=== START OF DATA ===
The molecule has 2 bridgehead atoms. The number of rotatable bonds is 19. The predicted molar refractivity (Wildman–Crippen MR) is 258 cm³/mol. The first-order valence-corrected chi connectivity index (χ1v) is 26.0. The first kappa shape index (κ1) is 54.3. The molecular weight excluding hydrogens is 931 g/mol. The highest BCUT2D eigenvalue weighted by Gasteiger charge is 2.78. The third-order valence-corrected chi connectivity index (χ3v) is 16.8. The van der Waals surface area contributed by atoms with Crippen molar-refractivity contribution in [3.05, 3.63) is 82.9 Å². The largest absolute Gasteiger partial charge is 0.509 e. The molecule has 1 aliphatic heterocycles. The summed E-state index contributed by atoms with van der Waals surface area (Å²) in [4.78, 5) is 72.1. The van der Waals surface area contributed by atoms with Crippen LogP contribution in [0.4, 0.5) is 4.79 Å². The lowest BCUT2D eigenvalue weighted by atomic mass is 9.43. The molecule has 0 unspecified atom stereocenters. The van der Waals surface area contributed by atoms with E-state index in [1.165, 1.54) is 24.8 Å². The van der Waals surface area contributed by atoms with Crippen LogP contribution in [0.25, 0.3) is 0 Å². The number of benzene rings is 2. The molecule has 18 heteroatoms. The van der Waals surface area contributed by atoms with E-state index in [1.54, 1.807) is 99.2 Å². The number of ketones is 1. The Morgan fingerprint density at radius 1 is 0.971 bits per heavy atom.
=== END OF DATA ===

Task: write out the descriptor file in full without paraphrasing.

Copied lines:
The molecule has 2 bridgehead atoms. The number of rotatable bonds is 19. The predicted molar refractivity (Wildman–Crippen MR) is 258 cm³/mol. The first-order valence-corrected chi connectivity index (χ1v) is 26.0. The first kappa shape index (κ1) is 54.3. The molecular weight excluding hydrogens is 931 g/mol. The highest BCUT2D eigenvalue weighted by Gasteiger charge is 2.78. The third-order valence-corrected chi connectivity index (χ3v) is 16.8. The van der Waals surface area contributed by atoms with Crippen molar-refractivity contribution in [3.05, 3.63) is 82.9 Å². The largest absolute Gasteiger partial charge is 0.509 e. The molecule has 1 aliphatic heterocycles. The summed E-state index contributed by atoms with van der Waals surface area (Å²) in [4.78, 5) is 72.1. The van der Waals surface area contributed by atoms with Crippen LogP contribution in [0.4, 0.5) is 4.79 Å². The lowest BCUT2D eigenvalue weighted by atomic mass is 9.43. The molecule has 0 unspecified atom stereocenters. The van der Waals surface area contributed by atoms with E-state index in [1.165, 1.54) is 24.8 Å². The van der Waals surface area contributed by atoms with Crippen LogP contribution in [0.25, 0.3) is 0 Å². The number of benzene rings is 2. The molecule has 18 heteroatoms. The van der Waals surface area contributed by atoms with E-state index in [1.54, 1.807) is 99.2 Å². The number of ketones is 1. The Morgan fingerprint density at radius 1 is 0.971 bits per heavy atom.